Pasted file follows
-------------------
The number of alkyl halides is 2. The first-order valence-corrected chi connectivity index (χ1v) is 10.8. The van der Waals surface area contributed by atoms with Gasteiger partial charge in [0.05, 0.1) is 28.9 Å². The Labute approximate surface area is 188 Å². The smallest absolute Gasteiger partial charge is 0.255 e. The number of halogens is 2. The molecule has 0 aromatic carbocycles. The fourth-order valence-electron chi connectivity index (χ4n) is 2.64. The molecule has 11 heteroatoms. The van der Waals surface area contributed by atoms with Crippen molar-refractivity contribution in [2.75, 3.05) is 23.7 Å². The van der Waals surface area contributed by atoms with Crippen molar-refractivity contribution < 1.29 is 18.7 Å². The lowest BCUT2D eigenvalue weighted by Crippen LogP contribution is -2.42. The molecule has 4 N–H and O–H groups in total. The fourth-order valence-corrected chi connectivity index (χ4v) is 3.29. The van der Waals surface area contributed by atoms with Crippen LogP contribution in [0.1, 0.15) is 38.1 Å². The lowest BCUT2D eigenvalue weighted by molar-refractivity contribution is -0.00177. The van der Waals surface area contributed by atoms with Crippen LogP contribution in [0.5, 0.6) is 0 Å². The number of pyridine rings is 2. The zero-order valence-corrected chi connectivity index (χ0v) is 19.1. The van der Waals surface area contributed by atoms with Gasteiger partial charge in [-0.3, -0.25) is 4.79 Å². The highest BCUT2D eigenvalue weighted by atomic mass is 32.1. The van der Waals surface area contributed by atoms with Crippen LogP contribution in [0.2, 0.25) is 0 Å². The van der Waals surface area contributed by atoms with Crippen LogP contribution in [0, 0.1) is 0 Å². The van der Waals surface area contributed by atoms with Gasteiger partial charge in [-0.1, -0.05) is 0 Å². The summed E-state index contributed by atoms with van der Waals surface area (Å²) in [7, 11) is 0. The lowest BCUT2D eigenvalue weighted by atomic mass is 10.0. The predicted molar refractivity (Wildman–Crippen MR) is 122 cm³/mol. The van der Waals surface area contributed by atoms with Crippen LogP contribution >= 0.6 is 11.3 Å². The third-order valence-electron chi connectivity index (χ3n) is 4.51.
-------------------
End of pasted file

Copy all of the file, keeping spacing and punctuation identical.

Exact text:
The number of alkyl halides is 2. The first-order valence-corrected chi connectivity index (χ1v) is 10.8. The van der Waals surface area contributed by atoms with Gasteiger partial charge in [0.05, 0.1) is 28.9 Å². The Labute approximate surface area is 188 Å². The smallest absolute Gasteiger partial charge is 0.255 e. The number of halogens is 2. The molecule has 0 aromatic carbocycles. The fourth-order valence-electron chi connectivity index (χ4n) is 2.64. The molecule has 11 heteroatoms. The van der Waals surface area contributed by atoms with Crippen molar-refractivity contribution in [2.75, 3.05) is 23.7 Å². The van der Waals surface area contributed by atoms with Crippen molar-refractivity contribution < 1.29 is 18.7 Å². The lowest BCUT2D eigenvalue weighted by Crippen LogP contribution is -2.42. The molecule has 4 N–H and O–H groups in total. The fourth-order valence-corrected chi connectivity index (χ4v) is 3.29. The van der Waals surface area contributed by atoms with Crippen LogP contribution in [0.1, 0.15) is 38.1 Å². The lowest BCUT2D eigenvalue weighted by molar-refractivity contribution is -0.00177. The van der Waals surface area contributed by atoms with Crippen LogP contribution in [0.5, 0.6) is 0 Å². The number of pyridine rings is 2. The zero-order valence-corrected chi connectivity index (χ0v) is 19.1. The van der Waals surface area contributed by atoms with Gasteiger partial charge in [-0.3, -0.25) is 4.79 Å². The highest BCUT2D eigenvalue weighted by atomic mass is 32.1. The van der Waals surface area contributed by atoms with Crippen LogP contribution in [0.2, 0.25) is 0 Å². The van der Waals surface area contributed by atoms with Crippen LogP contribution in [0, 0.1) is 0 Å². The van der Waals surface area contributed by atoms with Gasteiger partial charge in [-0.1, -0.05) is 0 Å². The summed E-state index contributed by atoms with van der Waals surface area (Å²) in [7, 11) is 0. The lowest BCUT2D eigenvalue weighted by atomic mass is 10.0. The predicted molar refractivity (Wildman–Crippen MR) is 122 cm³/mol. The van der Waals surface area contributed by atoms with Crippen LogP contribution >= 0.6 is 11.3 Å². The third-order valence-electron chi connectivity index (χ3n) is 4.51.